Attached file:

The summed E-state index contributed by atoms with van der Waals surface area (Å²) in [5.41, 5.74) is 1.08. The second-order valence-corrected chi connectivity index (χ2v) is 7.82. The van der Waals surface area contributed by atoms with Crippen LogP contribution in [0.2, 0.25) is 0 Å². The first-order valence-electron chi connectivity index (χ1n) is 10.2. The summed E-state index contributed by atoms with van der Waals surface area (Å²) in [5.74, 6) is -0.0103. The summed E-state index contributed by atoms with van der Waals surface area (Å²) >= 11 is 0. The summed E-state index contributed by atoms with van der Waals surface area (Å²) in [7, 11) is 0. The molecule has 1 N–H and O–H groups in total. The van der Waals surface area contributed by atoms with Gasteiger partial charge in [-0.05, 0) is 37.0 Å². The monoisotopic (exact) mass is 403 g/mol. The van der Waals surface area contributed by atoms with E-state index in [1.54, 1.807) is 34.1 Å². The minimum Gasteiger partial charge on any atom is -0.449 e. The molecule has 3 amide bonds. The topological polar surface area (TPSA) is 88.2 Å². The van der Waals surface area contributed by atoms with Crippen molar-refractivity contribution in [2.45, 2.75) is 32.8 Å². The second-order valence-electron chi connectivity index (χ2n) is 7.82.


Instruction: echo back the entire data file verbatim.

The summed E-state index contributed by atoms with van der Waals surface area (Å²) in [5.41, 5.74) is 1.08. The second-order valence-corrected chi connectivity index (χ2v) is 7.82. The van der Waals surface area contributed by atoms with Crippen LogP contribution in [0.2, 0.25) is 0 Å². The first-order valence-electron chi connectivity index (χ1n) is 10.2. The summed E-state index contributed by atoms with van der Waals surface area (Å²) in [5.74, 6) is -0.0103. The summed E-state index contributed by atoms with van der Waals surface area (Å²) >= 11 is 0. The summed E-state index contributed by atoms with van der Waals surface area (Å²) in [7, 11) is 0. The molecule has 1 N–H and O–H groups in total. The van der Waals surface area contributed by atoms with Gasteiger partial charge in [-0.05, 0) is 37.0 Å². The monoisotopic (exact) mass is 403 g/mol. The van der Waals surface area contributed by atoms with E-state index in [1.54, 1.807) is 34.1 Å². The minimum Gasteiger partial charge on any atom is -0.449 e. The molecule has 3 amide bonds. The topological polar surface area (TPSA) is 88.2 Å². The van der Waals surface area contributed by atoms with Crippen molar-refractivity contribution in [2.45, 2.75) is 32.8 Å². The second-order valence-electron chi connectivity index (χ2n) is 7.82.